Understand Cart Motion On Your Backyard Roller Coaster And Easy Fabrication

If you have taken on the challenge of building a backyard roller coaster, congratulations! However, you’ve probably spent way more time on the track design than the cart. Well the cart is more important to the overall performance and safety of your coaster. Spend some time here; don’t make your mom shut your coaster down.

Backyard coaster cart design comes down to four main components. Understanding the motion of the cart and wheel contact stresses. Next, look at proven cart designs and mimic them. Finally, learn some basic fabrication techniques with common tools.

Understanding Cart Motion

Cart motion can be difficult to understand. For any object in motion there are 6 degrees of freedom. Luckily, a roller coaster eliminates 2 of those (side to side; up and down). These are eliminated because the side and up wheels keep us on the track.

There are 6 Total Degrees of Freedom in a Coaster

  1. Heave – Up & Down
  2. Sway – Side to Side
  3. Surge – Front and Back
  4. Pitch – Up and Down Hills
  5. Yaw – Turning left and Right
  6. Roll – Twisting

This leaves us forward and backward, pitch up and down, roll clockwise / counterclockwise and yaw left and right). This video documents how we plan to handle each one of these.

Understanding Wheel Contact Stress

This is where the rubber meets the road….literally. The interface between track and wheel. I’ve made the following video to answer basic questions of dealing with contact stresses. Short answer, you need larger down wheels.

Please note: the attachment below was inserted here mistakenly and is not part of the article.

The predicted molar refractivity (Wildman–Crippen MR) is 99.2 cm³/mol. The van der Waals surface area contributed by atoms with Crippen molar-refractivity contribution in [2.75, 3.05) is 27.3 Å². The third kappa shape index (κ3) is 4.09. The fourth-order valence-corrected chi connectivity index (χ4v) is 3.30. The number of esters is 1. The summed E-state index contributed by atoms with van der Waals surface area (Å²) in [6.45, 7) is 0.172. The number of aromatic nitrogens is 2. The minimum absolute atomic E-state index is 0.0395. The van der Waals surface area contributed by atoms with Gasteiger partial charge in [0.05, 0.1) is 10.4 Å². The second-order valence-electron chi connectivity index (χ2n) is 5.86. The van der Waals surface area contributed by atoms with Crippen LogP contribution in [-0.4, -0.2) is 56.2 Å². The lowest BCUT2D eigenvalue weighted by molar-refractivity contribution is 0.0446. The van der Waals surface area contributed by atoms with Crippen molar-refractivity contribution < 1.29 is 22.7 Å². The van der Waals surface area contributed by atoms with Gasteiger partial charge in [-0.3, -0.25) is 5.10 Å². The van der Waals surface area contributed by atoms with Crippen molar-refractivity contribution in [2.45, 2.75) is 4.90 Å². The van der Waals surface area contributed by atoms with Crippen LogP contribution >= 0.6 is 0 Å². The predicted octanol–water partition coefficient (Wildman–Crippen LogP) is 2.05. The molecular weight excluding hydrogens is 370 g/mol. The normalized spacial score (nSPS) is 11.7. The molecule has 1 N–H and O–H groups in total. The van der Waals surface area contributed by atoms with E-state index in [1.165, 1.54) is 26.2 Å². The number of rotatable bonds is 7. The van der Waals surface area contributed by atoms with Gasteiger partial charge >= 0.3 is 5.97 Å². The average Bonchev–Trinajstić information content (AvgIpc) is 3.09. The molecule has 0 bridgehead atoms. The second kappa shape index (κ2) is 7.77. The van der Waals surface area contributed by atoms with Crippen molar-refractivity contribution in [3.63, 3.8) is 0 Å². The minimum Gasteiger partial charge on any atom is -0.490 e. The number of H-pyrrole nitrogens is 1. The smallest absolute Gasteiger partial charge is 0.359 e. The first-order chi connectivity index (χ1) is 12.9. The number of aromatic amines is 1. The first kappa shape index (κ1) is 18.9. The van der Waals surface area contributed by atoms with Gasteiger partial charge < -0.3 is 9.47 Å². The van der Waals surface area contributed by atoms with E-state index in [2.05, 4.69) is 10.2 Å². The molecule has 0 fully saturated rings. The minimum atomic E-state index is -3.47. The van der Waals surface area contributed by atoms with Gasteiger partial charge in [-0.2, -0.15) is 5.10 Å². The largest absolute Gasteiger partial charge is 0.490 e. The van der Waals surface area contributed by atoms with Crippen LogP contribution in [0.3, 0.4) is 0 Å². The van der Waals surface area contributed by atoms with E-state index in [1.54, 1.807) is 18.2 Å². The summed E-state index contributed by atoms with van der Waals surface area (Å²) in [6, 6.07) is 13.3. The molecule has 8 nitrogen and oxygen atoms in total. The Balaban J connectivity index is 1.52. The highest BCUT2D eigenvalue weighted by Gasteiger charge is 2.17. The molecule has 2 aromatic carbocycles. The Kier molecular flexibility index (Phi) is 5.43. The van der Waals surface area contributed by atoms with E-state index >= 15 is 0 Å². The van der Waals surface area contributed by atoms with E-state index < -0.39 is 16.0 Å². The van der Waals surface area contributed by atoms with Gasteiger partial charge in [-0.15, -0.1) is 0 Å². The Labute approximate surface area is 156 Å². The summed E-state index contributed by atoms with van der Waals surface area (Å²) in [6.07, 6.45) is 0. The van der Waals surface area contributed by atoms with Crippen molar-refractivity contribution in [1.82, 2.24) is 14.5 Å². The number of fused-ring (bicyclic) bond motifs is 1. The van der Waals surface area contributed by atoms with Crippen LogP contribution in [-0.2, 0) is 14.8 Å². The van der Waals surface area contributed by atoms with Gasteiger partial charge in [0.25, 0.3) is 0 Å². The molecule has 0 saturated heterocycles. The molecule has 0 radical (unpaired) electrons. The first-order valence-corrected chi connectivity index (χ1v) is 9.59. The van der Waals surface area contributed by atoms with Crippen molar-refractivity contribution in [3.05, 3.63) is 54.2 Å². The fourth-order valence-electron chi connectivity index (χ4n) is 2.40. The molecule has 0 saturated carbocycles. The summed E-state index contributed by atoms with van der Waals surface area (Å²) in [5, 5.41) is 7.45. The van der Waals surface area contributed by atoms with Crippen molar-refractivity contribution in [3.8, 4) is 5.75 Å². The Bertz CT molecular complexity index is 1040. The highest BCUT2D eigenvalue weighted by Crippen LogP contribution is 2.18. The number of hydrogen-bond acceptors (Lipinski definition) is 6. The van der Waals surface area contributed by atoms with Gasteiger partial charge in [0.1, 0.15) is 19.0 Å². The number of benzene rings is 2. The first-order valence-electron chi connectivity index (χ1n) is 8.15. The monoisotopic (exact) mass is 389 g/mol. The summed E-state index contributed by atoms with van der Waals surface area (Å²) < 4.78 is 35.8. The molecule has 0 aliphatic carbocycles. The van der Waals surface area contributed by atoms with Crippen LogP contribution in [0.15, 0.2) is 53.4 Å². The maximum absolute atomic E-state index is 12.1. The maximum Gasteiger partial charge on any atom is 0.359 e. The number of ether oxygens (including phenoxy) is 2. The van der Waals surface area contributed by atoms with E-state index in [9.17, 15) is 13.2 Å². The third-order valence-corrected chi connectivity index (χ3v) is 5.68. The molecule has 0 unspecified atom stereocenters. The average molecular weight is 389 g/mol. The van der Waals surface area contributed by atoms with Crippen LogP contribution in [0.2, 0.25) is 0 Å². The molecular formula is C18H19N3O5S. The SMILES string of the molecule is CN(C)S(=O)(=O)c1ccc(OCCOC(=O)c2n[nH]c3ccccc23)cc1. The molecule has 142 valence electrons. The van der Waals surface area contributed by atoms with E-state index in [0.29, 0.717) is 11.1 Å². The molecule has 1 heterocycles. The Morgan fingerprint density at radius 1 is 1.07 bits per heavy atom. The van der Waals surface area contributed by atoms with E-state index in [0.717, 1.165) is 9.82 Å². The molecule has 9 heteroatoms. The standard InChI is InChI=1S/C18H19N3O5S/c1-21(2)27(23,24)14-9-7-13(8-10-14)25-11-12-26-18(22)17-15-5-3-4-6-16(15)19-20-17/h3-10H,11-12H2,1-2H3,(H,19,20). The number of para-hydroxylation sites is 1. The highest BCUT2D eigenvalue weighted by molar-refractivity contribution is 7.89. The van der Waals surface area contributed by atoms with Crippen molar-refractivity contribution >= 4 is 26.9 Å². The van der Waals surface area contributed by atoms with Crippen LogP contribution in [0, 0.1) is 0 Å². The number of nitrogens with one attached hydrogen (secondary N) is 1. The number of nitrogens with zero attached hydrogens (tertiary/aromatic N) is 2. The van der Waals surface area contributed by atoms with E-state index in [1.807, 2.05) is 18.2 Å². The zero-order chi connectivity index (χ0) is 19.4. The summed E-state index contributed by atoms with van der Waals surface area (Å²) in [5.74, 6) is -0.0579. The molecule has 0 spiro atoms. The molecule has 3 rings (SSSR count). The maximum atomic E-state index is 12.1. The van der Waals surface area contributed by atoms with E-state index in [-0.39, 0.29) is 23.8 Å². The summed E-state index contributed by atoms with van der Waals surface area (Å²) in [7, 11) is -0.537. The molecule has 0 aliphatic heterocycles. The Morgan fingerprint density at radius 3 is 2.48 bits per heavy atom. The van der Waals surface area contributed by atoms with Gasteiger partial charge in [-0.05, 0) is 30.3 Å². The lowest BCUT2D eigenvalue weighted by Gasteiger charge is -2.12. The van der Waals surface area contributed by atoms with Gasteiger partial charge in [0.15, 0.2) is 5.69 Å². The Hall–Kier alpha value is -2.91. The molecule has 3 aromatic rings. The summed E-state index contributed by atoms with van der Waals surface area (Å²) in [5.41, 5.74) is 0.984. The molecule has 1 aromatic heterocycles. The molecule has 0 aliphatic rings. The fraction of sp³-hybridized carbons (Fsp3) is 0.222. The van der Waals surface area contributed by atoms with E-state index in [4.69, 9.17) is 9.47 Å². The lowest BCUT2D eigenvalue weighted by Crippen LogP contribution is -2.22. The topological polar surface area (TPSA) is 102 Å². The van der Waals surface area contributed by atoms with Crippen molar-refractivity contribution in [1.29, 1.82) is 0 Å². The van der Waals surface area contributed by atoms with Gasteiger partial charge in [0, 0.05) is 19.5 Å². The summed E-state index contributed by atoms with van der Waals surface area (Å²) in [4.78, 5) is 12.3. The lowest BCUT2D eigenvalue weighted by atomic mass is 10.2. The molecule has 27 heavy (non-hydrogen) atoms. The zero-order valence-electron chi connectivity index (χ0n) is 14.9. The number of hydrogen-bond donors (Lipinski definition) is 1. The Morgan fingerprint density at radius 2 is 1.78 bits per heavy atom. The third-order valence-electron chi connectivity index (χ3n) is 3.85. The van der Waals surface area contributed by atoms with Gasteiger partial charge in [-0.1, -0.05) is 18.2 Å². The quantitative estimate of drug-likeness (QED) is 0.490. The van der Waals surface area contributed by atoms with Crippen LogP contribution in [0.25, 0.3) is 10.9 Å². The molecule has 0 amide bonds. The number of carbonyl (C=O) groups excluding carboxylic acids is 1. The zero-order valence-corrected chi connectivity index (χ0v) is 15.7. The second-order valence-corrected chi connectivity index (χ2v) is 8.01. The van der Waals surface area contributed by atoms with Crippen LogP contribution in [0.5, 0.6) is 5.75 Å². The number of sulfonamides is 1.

You may also want to read this article that flushes out track width and tie spacing even more.

Cart Design Case Study – Black Widow

In this video, we will go over the basics how the Black Widow Cart was designed to handle roll, pitch and yaw. This is the most in depth we go with the structures on the cart. Use this to get ideas and not a final design

There is a lot to be said about calculating the stress on the structure. Please remember that this is for educational purposes only. Seek help from a professional engineer where needed.

Fabrication Simplified

Metal working is far more difficult than wood fabrication. As you will see, I don’t have big and fancy equipment to fabricate with so I improvised to make my cart come to life. Below are the basic tools I used to fabricate. Chances are you have these or know someone who does.

  • Circular saw with cutoff disc
  • Jigsaw with metal cutting blade
  • Hand drill and drill bits
  • Drill press (not required, but makes things so much easier)
  • Welding machine – this is the oddest tool. I bought a flux core welder at Harbor Freight for about $120.


If you have decided to take on a backyard roller coaster project, you probably already like to tinker and learning these new skills won’t be too much of a stretch. Get out there and build a coaster cart.

Corey Rasmussen

Corey is the Managing Director of the Mentored Engineer and owner of Rasmussen Designs. He received his BSME from Baylor University and holds a professional engineering license in North Carolina and Texas. He has been an engineer since 2002 with extensive experience in engineering design, fabrication and troubleshooting. He specializes in mobile equipment, hydraulic systems and machine design. He has two patents

Leave a Reply

Recent Posts

Save 20% Off Most Items! Use Code: 20%OFF
Save 20% Off Most Items! Use Code: 20%OFF
Shop Now